6: You too can be a prosumer

The term "prosumer" was coined in 1980 by the futurist Alvin Toffler in his book The Third Wave as a blend of producer and consumer. He used it to describe a possible future type of consumer who would become involved in the design and manufacture of products, so they could be made to individual specification.

The Online Journalism Review defines "citizen journalism" as the collecting and publication of timely, unique, nonfiction information by individuals without formal journalism training or professional affiliation.
Examples include the publication of cellphone photos from a breaking news scene, blog reports covering local government meetings and discussion forums reporting results from international competitions.
If you can believe NowPublic and OhMyNews, there are more than six billion journalists ready to cover breaking news stories anywhere in the world.
NowPublic and OhMyNews, among others, see themselves on the cutting edge of news gathering by using citizen journalists, part of a growing trend that allows anyone with a digital camera and computer to upload images or news snippets to a home site.
This news is then disseminated via the Internet or, if NowPublic’s co-founder Len Brody's business plan works, straight to news agencies such as The Associated Press.
“I promise you, in 18 months NowPublic will be, by reach, the largest news agency in the world,” Brody said in a July 30 Agence France-Presse story.
With nearly 120,000 contributors in more than 140 countries, NowPublic has resources most agencies can’t dream of.
According to Brody, when deadly Cyclone Gonu hit Oman in early June, NowPublic had posted eight photos of the devastation before AP’s bureau chief in Saudi Arabia had left home to cover the story.
That kind of efficiency has become so impressive that the Vancouver-based company, which is growing at a rate of 35 per cent per month, scored a $10.6 million financing deal on July 29.
The funding will be used to start compensating reporters, says Brody.
Using the public to gather news isn’t new.
The U.S. Geological Survey gets tens of thousands of hits every time an earthquake strikes Southern California. Residents report what they felt and the USGS processes this data in real time to generate zip-code maps that depict the intensity of the quake throughout the region.
This works because the USGS is a central source for earthquake information.
In the event of breaking news, there is no obvious single source for citizen journalists to submit their reports.
After Hurricane Katrina hit New Orleans, dozens of missing persons websites sprang up as people tried to locate friends and family in the region.
It is situations such as these that newspapers and their citizen journalists could shine by becoming that central information repository.
Of course, just because someone has a camera and Internet connection doesn't mean they are a journalist.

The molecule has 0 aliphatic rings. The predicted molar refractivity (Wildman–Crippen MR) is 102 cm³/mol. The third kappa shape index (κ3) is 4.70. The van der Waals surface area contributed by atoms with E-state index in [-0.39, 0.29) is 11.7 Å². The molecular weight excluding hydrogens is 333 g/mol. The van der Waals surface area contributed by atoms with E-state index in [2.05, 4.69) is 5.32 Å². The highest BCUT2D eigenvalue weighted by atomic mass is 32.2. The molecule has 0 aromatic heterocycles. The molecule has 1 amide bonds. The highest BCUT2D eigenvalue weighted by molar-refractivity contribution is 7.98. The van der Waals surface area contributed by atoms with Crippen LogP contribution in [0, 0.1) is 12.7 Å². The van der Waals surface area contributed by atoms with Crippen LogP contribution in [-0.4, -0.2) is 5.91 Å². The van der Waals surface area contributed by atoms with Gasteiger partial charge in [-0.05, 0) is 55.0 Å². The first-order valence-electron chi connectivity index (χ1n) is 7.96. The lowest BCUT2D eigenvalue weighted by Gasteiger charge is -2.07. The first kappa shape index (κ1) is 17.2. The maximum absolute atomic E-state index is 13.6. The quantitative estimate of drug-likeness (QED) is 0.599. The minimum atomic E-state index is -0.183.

To watch over citizen journalists, Online Journalism Review contributor Mark Glaser proposed the role of a professional “citizen media editor.”
The CME would be responsible for cleaning copy, fact checking, looking for copyrighted material and clearing the story of anything libelous, all while keeping the citizen reporter motivated enough to continue to work for little or no pay.
Unfortunately, appointing CMEs opens a can of worms. Stories and forum posting that are not moderated aren’t held to the same legal standards as those that are overseen by an editor or moderator, says Dan Burnett, a leading Canadian media lawyer.
"The current state of the law is in a bit of flux without much Canadian precedent, but based on English law, it is likely that an organization that permits citizens to post material would be liable if they were acting in a pre-editing fashion so they have knowledge of it—like the way newspapers are liable for the letters to the editor they publish. . . . So knowledge basically equals liability," Burnett said in an e-mail.
Both MSNBC.com and Greensboro, N.C.'s News-Record.com use citizen journalists and both admit they are still working out the protocol for editing submissions.
“We’re making the rules as we go along,” said News-Record.com editor John Robinson in an Online Journalism Review article.
So far those two sites, as well as others such as the NorthwestVoice.com and Venturacountystar.com default to the position that, since the site represents their paper, it should be held to the same standards as the print edition.
However, citizen journalists can also be used for duties other than news gathering.
At the VenturaCountyStar.com, assistant managing editor John Moore used to write a blog that gave readers a peek at what stories the paper considered for its front page. Their opinions were then taken into consideration.
And that may spawn a whole new genre of citizen journalism, "citizen editors."

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